There is war, disease, and the prospect of a nuclear winter, and yet President Joe Biden still wasted an opportunity to raise his voice against the Major League Baseball lockout during Tuesday’s State of the Union address. Baseball ranks low on the list of the anxieties that have colonized our minds of late, but the situation cries out for some kind of intervention, because this sporting tragedy reflects so much about the grotesque inequalities that define this country. Baseball is “the national pastime,” and that pastime is being held hostage by 30 billionaires and their hand puppet Commissioner Rob Manfred. This is not the wrangling of “billionaires vs. millionaires,” a bosses’ narrative that much of the mainstream media has dutifully parroted, but a lockout—not a strike, a lockout: The wealthiest parasites in the sport have unilaterally shut down the game. This is so obviously a “bosses’ strike” that it has baseball insiders sounding like Che Guevara. ESPN’s Jeff Passan wrote, “If you went and got the next 1,200 best players in the world, the product would suffer greatly. If you handed MLB teams over to any 30 competent businesspeople, the sport would not suffer. Actually, it might improve.”
The billionaires’ justification is that they are “losing money”—a claim that strains credulity, not least because they won’t open their books to either the union or an independent arbitrator. They also say that this is about finding “competitive balance” by imposing de facto salary caps in limiting what can be spent, yet say nothing about creating a salary floor so franchise owners who have been pocketing public funds and cable network cash while disregarding the product on the field will either start spending or sell their teams. No, this is about revenge for the years that the baseball union kicked the bosses’ collective asses. It’s about rage. It’s about a group of people, fronted by Manfred, who love profits more than they love the game. They have now canceled the fabled opening day, at a moment when the league could be offering solace and escape during troubled times.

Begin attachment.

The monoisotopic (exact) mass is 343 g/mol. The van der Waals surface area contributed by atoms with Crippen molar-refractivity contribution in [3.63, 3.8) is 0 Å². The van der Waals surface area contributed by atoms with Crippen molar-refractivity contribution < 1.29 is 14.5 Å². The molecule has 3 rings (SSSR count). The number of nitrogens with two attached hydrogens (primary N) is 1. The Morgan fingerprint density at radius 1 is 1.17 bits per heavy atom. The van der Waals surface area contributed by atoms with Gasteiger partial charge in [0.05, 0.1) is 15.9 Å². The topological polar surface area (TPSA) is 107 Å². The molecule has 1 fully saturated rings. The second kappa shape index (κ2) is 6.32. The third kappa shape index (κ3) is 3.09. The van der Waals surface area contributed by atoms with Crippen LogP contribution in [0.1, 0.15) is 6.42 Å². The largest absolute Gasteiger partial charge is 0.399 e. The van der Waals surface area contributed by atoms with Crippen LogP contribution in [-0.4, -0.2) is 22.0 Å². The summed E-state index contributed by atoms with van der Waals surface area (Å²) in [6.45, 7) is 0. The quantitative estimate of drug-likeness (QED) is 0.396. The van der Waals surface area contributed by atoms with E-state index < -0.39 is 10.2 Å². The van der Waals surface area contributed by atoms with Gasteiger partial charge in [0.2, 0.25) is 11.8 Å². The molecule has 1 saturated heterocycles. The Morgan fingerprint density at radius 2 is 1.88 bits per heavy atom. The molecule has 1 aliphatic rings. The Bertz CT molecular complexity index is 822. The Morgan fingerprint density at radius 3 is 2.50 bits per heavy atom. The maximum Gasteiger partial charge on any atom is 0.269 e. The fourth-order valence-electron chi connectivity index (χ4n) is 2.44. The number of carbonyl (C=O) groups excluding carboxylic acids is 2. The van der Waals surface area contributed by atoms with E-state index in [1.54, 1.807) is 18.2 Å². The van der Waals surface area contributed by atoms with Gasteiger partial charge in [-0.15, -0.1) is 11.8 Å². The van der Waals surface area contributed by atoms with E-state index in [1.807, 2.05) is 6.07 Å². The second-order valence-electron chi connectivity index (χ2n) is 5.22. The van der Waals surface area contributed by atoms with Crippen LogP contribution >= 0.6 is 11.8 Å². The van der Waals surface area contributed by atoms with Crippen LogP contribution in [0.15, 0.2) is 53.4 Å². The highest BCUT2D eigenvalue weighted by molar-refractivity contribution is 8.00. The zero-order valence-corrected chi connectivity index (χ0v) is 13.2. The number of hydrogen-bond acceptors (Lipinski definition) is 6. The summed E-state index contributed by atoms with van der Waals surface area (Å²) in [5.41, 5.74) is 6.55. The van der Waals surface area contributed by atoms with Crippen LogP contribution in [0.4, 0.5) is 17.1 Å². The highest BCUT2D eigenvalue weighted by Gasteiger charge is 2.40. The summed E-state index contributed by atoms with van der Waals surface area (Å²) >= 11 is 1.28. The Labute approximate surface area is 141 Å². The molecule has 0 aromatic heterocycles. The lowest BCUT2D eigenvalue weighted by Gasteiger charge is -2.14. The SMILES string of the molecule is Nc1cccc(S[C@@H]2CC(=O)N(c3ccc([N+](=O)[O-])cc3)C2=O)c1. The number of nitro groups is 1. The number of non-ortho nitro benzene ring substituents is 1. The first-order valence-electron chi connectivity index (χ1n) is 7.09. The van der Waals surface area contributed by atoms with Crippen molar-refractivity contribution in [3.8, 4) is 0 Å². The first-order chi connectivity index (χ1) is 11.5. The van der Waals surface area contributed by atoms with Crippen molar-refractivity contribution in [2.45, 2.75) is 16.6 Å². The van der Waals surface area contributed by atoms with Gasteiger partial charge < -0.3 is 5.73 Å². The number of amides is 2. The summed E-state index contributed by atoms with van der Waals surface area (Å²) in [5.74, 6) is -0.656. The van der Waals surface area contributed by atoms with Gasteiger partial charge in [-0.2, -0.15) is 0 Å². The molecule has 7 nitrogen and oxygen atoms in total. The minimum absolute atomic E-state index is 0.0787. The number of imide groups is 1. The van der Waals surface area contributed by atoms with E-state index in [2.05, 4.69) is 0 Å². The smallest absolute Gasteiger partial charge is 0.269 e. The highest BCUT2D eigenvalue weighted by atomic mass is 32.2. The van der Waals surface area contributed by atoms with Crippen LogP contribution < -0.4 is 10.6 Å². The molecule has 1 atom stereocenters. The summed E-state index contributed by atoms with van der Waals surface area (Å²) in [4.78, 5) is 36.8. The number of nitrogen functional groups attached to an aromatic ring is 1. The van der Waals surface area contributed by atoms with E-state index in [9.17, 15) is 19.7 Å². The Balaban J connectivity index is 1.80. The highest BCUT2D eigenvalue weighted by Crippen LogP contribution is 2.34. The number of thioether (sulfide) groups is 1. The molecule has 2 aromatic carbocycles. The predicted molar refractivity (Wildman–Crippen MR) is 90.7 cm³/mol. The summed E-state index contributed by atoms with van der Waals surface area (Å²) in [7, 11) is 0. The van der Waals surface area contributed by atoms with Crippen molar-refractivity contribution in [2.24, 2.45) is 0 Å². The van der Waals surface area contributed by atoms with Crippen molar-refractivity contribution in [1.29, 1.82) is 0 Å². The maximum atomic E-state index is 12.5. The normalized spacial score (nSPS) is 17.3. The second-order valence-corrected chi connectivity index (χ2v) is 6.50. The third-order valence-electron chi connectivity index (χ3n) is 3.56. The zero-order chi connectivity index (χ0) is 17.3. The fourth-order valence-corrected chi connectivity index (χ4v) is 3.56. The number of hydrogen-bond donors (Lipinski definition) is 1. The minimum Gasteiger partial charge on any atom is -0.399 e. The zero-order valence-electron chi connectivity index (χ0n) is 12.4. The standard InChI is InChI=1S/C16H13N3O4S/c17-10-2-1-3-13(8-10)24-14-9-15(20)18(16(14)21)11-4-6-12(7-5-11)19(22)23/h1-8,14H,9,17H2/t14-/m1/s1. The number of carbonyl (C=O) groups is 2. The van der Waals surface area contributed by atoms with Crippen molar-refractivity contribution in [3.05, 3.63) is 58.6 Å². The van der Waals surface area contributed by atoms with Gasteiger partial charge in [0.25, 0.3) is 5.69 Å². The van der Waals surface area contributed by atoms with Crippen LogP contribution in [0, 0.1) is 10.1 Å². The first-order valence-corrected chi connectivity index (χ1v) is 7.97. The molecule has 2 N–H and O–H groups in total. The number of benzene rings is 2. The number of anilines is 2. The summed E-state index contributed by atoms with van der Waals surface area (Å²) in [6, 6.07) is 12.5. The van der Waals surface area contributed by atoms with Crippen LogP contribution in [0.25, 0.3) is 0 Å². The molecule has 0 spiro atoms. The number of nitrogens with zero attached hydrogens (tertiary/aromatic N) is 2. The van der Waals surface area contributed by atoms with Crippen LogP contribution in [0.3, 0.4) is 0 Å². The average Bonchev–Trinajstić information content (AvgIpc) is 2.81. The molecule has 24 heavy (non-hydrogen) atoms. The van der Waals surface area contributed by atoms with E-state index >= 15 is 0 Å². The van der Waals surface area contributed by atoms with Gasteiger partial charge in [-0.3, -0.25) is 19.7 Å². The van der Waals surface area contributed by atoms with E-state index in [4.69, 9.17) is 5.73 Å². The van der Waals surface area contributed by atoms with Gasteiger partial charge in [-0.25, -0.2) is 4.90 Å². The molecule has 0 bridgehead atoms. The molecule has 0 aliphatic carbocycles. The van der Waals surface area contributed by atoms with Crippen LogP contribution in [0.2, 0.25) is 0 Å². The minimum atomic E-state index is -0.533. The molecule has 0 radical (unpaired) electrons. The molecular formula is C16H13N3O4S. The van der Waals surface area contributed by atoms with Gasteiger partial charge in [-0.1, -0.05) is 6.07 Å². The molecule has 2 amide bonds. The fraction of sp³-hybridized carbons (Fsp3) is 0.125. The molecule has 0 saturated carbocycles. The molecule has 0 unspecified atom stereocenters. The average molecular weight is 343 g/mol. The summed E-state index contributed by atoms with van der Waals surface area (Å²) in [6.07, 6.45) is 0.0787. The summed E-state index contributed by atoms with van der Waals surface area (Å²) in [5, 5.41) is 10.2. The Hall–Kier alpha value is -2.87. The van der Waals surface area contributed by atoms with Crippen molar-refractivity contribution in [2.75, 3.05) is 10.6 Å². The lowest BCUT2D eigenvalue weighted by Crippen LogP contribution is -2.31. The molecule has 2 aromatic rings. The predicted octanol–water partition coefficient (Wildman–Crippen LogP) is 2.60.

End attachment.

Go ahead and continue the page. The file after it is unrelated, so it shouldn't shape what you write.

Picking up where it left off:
But the owners in their cosseted isolation don’t care how any of this looks. They are banking on the players’ cracking under the weight of their lost paychecks and shortened careers. All the players have is their own solidarity, and Lord knows we need as many high-profile instances of labor unity in the face of bosses’ greed as we can get. At a moment when Starbucks workers across the country are trying to unite and hold together in the face of union busting, the players have a chance to show the world that solidarity is the only way to win.
Biden might have chosen not to seize on this moment and recognize the importance of what is taking place, but Senator Bernie Sanders has taken a different approach. The baseball-adoring Vermont senator has spoken out, tweeting to his millions of followers, “The 30 Major League Baseball owners are worth over $100 billion. The value of their teams increased by more than $41 billion since they bought them. Mr. Manfred: End the lockout. Negotiate in good faith. Don’t let the greed of baseball owners take away our national pastime.
Sanders both loves and has been scarred by baseball. In 1957, when the Dodgers moved from his Brooklyn hometown to Los Angeles, it taught him a lesson about how greed can triumph over love when plutocrats are given free rein. “I don’t want to tell you that was the sole reason that I’ve developed the politics that I’ve developed,” he said in one interview. “But as a kid, I did see in that case about the greed of one particular company. And that impacted me.” He also once lamented, “It was like they would move the Brooklyn Bridge to California. How can you move the Brooklyn Bridge to California?”
The most prominent democratic socialist in the United States was forever shaped by the removal of his favorite team and the destruction of the holy ground that was Ebbets Field. It makes one wonder just how many hearts are going to be broken—how many perspectives like that of Jeff Passan will be forged—in the spring of 2022 and how many teenage minds will be radicalized from seeing the sport of their dreams turned into a nightmare of shuttered stadiums and the silent sounds of Shohei Otani home-run swings that will go untaken. So much of what once passed for community has been torn asunder over the past 50 years. If baseball and a day at the park is going to be added to the list, let it not go down without a fight. The players should not be slandered as co-conspirators in the destruction of the game. End the bosses’ lockout, and stop the corporate greed ruining baseball.